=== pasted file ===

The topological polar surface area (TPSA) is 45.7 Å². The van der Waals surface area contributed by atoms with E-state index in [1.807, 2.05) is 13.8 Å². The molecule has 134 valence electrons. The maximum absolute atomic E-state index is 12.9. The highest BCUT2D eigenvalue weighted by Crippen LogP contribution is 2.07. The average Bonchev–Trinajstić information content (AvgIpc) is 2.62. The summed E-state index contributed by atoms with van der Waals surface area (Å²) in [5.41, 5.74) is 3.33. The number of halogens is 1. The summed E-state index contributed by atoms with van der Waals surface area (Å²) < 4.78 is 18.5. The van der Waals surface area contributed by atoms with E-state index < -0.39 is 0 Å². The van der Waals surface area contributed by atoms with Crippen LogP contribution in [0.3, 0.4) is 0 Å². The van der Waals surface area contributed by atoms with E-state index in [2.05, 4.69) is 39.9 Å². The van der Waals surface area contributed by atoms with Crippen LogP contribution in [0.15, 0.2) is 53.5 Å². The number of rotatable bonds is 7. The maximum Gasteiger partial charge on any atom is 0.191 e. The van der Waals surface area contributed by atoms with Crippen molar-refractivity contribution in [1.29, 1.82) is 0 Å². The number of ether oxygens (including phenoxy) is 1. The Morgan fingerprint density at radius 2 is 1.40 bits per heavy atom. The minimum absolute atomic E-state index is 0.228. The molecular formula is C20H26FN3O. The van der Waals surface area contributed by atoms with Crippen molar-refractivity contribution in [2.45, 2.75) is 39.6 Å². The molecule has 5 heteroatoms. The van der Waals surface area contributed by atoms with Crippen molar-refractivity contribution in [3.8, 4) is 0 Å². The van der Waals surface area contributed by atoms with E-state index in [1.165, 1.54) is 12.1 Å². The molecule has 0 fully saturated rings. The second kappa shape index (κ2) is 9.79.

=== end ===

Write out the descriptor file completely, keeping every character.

The topological polar surface area (TPSA) is 45.7 Å². The van der Waals surface area contributed by atoms with E-state index in [1.807, 2.05) is 13.8 Å². The molecule has 134 valence electrons. The maximum absolute atomic E-state index is 12.9. The highest BCUT2D eigenvalue weighted by Crippen LogP contribution is 2.07. The average Bonchev–Trinajstić information content (AvgIpc) is 2.62. The summed E-state index contributed by atoms with van der Waals surface area (Å²) in [5.41, 5.74) is 3.33. The number of halogens is 1. The summed E-state index contributed by atoms with van der Waals surface area (Å²) < 4.78 is 18.5. The van der Waals surface area contributed by atoms with E-state index < -0.39 is 0 Å². The van der Waals surface area contributed by atoms with Crippen LogP contribution in [0.3, 0.4) is 0 Å². The van der Waals surface area contributed by atoms with E-state index in [2.05, 4.69) is 39.9 Å². The van der Waals surface area contributed by atoms with Crippen LogP contribution in [0.15, 0.2) is 53.5 Å². The number of rotatable bonds is 7. The maximum Gasteiger partial charge on any atom is 0.191 e. The van der Waals surface area contributed by atoms with Crippen molar-refractivity contribution in [1.29, 1.82) is 0 Å². The number of ether oxygens (including phenoxy) is 1. The Morgan fingerprint density at radius 2 is 1.40 bits per heavy atom. The minimum absolute atomic E-state index is 0.228. The molecular formula is C20H26FN3O. The van der Waals surface area contributed by atoms with Crippen molar-refractivity contribution in [2.45, 2.75) is 39.6 Å². The molecule has 5 heteroatoms. The van der Waals surface area contributed by atoms with Crippen molar-refractivity contribution in [3.8, 4) is 0 Å². The van der Waals surface area contributed by atoms with E-state index in [1.165, 1.54) is 12.1 Å². The molecule has 0 fully saturated rings. The second kappa shape index (κ2) is 9.79.